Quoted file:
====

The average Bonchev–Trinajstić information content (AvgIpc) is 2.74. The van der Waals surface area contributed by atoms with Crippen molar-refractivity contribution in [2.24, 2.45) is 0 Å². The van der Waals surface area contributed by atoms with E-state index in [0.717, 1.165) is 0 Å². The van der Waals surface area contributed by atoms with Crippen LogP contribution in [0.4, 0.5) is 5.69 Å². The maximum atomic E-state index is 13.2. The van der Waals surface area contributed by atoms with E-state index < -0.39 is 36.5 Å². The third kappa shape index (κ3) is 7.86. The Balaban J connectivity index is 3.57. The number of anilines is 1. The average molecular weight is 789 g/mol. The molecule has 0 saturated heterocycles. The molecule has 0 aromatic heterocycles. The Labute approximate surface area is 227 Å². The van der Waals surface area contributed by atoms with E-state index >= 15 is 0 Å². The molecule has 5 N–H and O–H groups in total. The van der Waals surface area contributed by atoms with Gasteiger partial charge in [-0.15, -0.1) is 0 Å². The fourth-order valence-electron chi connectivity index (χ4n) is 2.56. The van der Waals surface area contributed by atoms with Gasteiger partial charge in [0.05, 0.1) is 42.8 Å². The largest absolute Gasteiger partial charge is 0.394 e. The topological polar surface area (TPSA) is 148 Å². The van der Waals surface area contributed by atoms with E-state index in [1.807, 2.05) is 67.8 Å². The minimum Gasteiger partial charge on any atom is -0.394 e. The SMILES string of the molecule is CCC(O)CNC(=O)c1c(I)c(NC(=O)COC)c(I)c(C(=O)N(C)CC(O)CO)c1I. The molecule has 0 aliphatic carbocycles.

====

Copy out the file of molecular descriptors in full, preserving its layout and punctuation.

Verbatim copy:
The average Bonchev–Trinajstić information content (AvgIpc) is 2.74. The van der Waals surface area contributed by atoms with Crippen molar-refractivity contribution in [2.24, 2.45) is 0 Å². The van der Waals surface area contributed by atoms with E-state index in [0.717, 1.165) is 0 Å². The van der Waals surface area contributed by atoms with Crippen LogP contribution in [0.4, 0.5) is 5.69 Å². The maximum atomic E-state index is 13.2. The van der Waals surface area contributed by atoms with E-state index < -0.39 is 36.5 Å². The third kappa shape index (κ3) is 7.86. The Balaban J connectivity index is 3.57. The number of anilines is 1. The average molecular weight is 789 g/mol. The molecule has 0 saturated heterocycles. The molecule has 0 aromatic heterocycles. The Labute approximate surface area is 227 Å². The van der Waals surface area contributed by atoms with E-state index >= 15 is 0 Å². The molecule has 5 N–H and O–H groups in total. The van der Waals surface area contributed by atoms with Gasteiger partial charge in [-0.15, -0.1) is 0 Å². The fourth-order valence-electron chi connectivity index (χ4n) is 2.56. The van der Waals surface area contributed by atoms with Gasteiger partial charge in [0.05, 0.1) is 42.8 Å². The largest absolute Gasteiger partial charge is 0.394 e. The topological polar surface area (TPSA) is 148 Å². The van der Waals surface area contributed by atoms with E-state index in [1.807, 2.05) is 67.8 Å². The minimum Gasteiger partial charge on any atom is -0.394 e. The SMILES string of the molecule is CCC(O)CNC(=O)c1c(I)c(NC(=O)COC)c(I)c(C(=O)N(C)CC(O)CO)c1I. The molecule has 0 aliphatic carbocycles.